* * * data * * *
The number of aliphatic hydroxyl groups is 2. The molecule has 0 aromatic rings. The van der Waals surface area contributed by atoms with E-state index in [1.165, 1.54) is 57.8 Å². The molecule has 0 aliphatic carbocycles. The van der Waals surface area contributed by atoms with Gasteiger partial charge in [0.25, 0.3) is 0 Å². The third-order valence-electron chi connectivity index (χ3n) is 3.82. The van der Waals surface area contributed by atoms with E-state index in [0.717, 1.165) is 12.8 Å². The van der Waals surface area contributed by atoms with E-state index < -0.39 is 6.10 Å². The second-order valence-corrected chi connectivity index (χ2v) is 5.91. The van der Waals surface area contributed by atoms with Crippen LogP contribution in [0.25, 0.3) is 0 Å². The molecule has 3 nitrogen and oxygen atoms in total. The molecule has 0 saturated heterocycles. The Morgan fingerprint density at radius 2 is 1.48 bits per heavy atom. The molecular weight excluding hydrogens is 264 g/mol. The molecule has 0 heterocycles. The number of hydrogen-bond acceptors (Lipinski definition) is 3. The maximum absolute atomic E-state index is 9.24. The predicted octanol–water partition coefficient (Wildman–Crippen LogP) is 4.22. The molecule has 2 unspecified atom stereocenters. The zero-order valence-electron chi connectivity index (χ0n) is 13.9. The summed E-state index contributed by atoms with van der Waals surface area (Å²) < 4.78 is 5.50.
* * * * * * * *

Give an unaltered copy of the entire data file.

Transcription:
The number of aliphatic hydroxyl groups is 2. The molecule has 0 aromatic rings. The van der Waals surface area contributed by atoms with E-state index in [1.165, 1.54) is 57.8 Å². The molecule has 0 aliphatic carbocycles. The van der Waals surface area contributed by atoms with Gasteiger partial charge in [0.25, 0.3) is 0 Å². The third-order valence-electron chi connectivity index (χ3n) is 3.82. The van der Waals surface area contributed by atoms with E-state index in [0.717, 1.165) is 12.8 Å². The van der Waals surface area contributed by atoms with E-state index < -0.39 is 6.10 Å². The second-order valence-corrected chi connectivity index (χ2v) is 5.91. The van der Waals surface area contributed by atoms with Crippen LogP contribution in [0.25, 0.3) is 0 Å². The molecule has 3 nitrogen and oxygen atoms in total. The molecule has 0 saturated heterocycles. The Morgan fingerprint density at radius 2 is 1.48 bits per heavy atom. The molecular weight excluding hydrogens is 264 g/mol. The molecule has 0 heterocycles. The number of hydrogen-bond acceptors (Lipinski definition) is 3. The maximum absolute atomic E-state index is 9.24. The predicted octanol–water partition coefficient (Wildman–Crippen LogP) is 4.22. The molecule has 2 unspecified atom stereocenters. The zero-order valence-electron chi connectivity index (χ0n) is 13.9. The summed E-state index contributed by atoms with van der Waals surface area (Å²) < 4.78 is 5.50.